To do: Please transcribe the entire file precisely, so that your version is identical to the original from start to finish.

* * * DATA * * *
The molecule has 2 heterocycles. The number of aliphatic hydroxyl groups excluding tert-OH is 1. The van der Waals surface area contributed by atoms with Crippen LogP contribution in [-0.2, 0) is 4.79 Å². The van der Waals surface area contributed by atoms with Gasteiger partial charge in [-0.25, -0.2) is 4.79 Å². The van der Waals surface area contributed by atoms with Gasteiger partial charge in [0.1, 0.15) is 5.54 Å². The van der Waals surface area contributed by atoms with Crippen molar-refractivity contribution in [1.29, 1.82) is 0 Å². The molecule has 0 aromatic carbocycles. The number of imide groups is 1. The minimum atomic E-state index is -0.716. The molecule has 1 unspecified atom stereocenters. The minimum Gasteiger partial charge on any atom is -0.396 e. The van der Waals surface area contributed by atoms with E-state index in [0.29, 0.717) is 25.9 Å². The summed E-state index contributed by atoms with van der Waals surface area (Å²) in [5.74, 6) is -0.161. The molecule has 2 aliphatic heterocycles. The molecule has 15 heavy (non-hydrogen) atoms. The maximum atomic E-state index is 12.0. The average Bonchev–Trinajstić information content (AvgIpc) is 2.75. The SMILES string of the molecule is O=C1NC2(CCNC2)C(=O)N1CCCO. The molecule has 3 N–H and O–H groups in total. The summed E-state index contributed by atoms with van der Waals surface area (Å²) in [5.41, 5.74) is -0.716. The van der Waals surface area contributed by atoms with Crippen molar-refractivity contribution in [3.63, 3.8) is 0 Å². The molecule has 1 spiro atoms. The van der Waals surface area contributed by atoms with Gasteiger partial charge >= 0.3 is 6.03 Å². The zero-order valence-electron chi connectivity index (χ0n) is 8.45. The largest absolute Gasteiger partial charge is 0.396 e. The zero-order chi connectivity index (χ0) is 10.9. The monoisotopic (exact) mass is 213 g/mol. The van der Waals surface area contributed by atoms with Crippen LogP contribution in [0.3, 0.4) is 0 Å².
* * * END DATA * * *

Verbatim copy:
The molecule has 2 heterocycles. The number of aliphatic hydroxyl groups excluding tert-OH is 1. The van der Waals surface area contributed by atoms with Crippen LogP contribution in [-0.2, 0) is 4.79 Å². The van der Waals surface area contributed by atoms with Gasteiger partial charge in [-0.25, -0.2) is 4.79 Å². The van der Waals surface area contributed by atoms with Gasteiger partial charge in [0.1, 0.15) is 5.54 Å². The van der Waals surface area contributed by atoms with Crippen molar-refractivity contribution in [1.29, 1.82) is 0 Å². The molecule has 0 aromatic carbocycles. The number of imide groups is 1. The minimum atomic E-state index is -0.716. The molecule has 1 unspecified atom stereocenters. The minimum Gasteiger partial charge on any atom is -0.396 e. The van der Waals surface area contributed by atoms with E-state index in [0.29, 0.717) is 25.9 Å². The summed E-state index contributed by atoms with van der Waals surface area (Å²) in [5.74, 6) is -0.161. The molecule has 2 aliphatic heterocycles. The molecule has 15 heavy (non-hydrogen) atoms. The maximum atomic E-state index is 12.0. The average Bonchev–Trinajstić information content (AvgIpc) is 2.75. The SMILES string of the molecule is O=C1NC2(CCNC2)C(=O)N1CCCO. The molecule has 3 N–H and O–H groups in total. The summed E-state index contributed by atoms with van der Waals surface area (Å²) in [5.41, 5.74) is -0.716. The van der Waals surface area contributed by atoms with Crippen molar-refractivity contribution in [3.63, 3.8) is 0 Å². The molecule has 1 spiro atoms. The van der Waals surface area contributed by atoms with Gasteiger partial charge >= 0.3 is 6.03 Å². The zero-order valence-electron chi connectivity index (χ0n) is 8.45. The largest absolute Gasteiger partial charge is 0.396 e. The zero-order chi connectivity index (χ0) is 10.9. The monoisotopic (exact) mass is 213 g/mol. The van der Waals surface area contributed by atoms with Crippen LogP contribution in [0.3, 0.4) is 0 Å².